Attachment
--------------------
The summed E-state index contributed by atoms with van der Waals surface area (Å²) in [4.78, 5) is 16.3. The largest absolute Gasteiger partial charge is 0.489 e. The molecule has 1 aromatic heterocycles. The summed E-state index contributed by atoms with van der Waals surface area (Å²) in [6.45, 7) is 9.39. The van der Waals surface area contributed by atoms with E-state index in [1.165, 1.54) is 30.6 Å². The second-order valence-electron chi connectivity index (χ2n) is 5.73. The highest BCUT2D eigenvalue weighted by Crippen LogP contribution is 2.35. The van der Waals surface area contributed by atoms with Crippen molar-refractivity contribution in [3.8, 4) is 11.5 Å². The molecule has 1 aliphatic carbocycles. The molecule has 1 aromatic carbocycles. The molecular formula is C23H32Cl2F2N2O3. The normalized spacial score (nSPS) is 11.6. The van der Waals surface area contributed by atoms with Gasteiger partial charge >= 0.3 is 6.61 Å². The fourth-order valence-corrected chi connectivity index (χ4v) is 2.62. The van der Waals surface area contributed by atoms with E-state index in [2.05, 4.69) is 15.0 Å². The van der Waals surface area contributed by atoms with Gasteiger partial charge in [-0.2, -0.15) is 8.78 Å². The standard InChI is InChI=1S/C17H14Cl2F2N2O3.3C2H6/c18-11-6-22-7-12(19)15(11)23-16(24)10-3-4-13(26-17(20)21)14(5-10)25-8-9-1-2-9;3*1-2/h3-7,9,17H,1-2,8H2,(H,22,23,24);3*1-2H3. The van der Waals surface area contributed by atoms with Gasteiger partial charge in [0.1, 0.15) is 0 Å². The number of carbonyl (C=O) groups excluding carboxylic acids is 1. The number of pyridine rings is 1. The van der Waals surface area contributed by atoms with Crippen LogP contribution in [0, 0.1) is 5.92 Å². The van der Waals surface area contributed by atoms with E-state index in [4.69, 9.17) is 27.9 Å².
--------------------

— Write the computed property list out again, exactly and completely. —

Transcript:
The summed E-state index contributed by atoms with van der Waals surface area (Å²) in [4.78, 5) is 16.3. The largest absolute Gasteiger partial charge is 0.489 e. The molecule has 1 aromatic heterocycles. The summed E-state index contributed by atoms with van der Waals surface area (Å²) in [6.45, 7) is 9.39. The van der Waals surface area contributed by atoms with E-state index in [1.165, 1.54) is 30.6 Å². The second-order valence-electron chi connectivity index (χ2n) is 5.73. The highest BCUT2D eigenvalue weighted by Crippen LogP contribution is 2.35. The van der Waals surface area contributed by atoms with Crippen molar-refractivity contribution in [3.8, 4) is 11.5 Å². The molecule has 1 aliphatic carbocycles. The molecule has 1 aromatic carbocycles. The molecular formula is C23H32Cl2F2N2O3. The normalized spacial score (nSPS) is 11.6. The van der Waals surface area contributed by atoms with Gasteiger partial charge >= 0.3 is 6.61 Å². The fourth-order valence-corrected chi connectivity index (χ4v) is 2.62. The van der Waals surface area contributed by atoms with E-state index in [2.05, 4.69) is 15.0 Å². The van der Waals surface area contributed by atoms with Gasteiger partial charge in [-0.2, -0.15) is 8.78 Å². The standard InChI is InChI=1S/C17H14Cl2F2N2O3.3C2H6/c18-11-6-22-7-12(19)15(11)23-16(24)10-3-4-13(26-17(20)21)14(5-10)25-8-9-1-2-9;3*1-2/h3-7,9,17H,1-2,8H2,(H,22,23,24);3*1-2H3. The van der Waals surface area contributed by atoms with Gasteiger partial charge in [0.1, 0.15) is 0 Å². The number of carbonyl (C=O) groups excluding carboxylic acids is 1. The number of pyridine rings is 1. The van der Waals surface area contributed by atoms with Crippen LogP contribution in [0, 0.1) is 5.92 Å². The van der Waals surface area contributed by atoms with E-state index in [4.69, 9.17) is 27.9 Å².